2. After spending tons of time communicating our core values, code practices, and naming conventions etc. I let our longest standing remote team member lead our newest team member. Now the job of passing on our culture and coding practices is largely his. So far that has worked out really well.

3. Remote teams work really well in pods. What I mean by this is that when working on a project remotely it feels natural to work with the same people during the whole project. Whereas when we are in the office we tend to pass projects on to each other at specific phases. For whatever reason remote teams work better in 2’s and 3’s. For programming I’ve found tools like github essential in this process.

If you are thinking about setting up a remote team, here’s what you need to know. It is going to take a lot of your time preparing for each work day. You need to prepare what everyone is doing. It’s not possible for a remote team member to pull you aside during the work day and ask you a question. So be ready to plan ahead. You will need to be actively thinking about communication and be really intentional with it. It’s easy to forget to book those Skype chats, but if you don’t projects could derail very quickly.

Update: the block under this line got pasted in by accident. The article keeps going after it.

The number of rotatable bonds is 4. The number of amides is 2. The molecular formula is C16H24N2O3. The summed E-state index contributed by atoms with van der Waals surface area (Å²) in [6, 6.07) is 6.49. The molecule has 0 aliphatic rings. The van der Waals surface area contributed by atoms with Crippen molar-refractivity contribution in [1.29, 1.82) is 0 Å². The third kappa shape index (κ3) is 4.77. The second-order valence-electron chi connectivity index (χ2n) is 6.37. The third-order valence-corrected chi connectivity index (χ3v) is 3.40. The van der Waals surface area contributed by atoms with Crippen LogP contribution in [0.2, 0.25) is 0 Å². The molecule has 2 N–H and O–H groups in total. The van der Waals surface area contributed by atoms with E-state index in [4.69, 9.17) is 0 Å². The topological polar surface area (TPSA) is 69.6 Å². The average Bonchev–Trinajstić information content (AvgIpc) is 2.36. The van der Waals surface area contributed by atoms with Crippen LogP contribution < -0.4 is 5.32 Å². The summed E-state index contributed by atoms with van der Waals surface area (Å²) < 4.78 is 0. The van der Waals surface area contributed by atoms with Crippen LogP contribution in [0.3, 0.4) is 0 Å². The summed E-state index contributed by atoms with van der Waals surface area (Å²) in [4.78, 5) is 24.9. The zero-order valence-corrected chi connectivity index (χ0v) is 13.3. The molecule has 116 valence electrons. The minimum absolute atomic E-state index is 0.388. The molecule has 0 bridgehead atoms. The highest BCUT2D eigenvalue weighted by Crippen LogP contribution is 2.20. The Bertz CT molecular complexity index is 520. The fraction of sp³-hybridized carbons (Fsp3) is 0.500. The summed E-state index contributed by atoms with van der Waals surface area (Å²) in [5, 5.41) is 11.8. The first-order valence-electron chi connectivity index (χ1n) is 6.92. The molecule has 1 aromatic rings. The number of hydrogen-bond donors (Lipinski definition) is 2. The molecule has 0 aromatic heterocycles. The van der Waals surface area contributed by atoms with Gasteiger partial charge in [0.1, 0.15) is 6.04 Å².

Lastly, spend a lot of time before choosing your first remote teammate or employee. I looked at well over 80 resumes before selecting a few and starting the interview process. I wanted a self-starter, someone who was eager and who I wouldn’t have to chase around or need to spend a lot of energy motivating them. So it took a while, but it was worth it because we are pleased with our new bigger (more remote) team. If you’ve been thinking about setting up a remote team, but are concerned about the unknown, I encourage you to just go for it. I was afraid too, but now I’m really glad I took the risk (at least so far).

On Companies

The Complete Guide to Understanding Kickstarter’s New Policies

kickstarter online platform to raise money for projectsRecently Kickstarter made some changes to their polices and those who had been happily using the service and enjoying the ability to raise funds for their project might have grown a little anxious wondering whether these changes would be for the better or for the worse, and how in general it might affect them. Meanwhile tech analysts and others might have been interested by these changes and why Kickstarter decided to implement them. Here we will look at the changes from both angles – what it means for you, and why Kickstarter have decided to change the rules…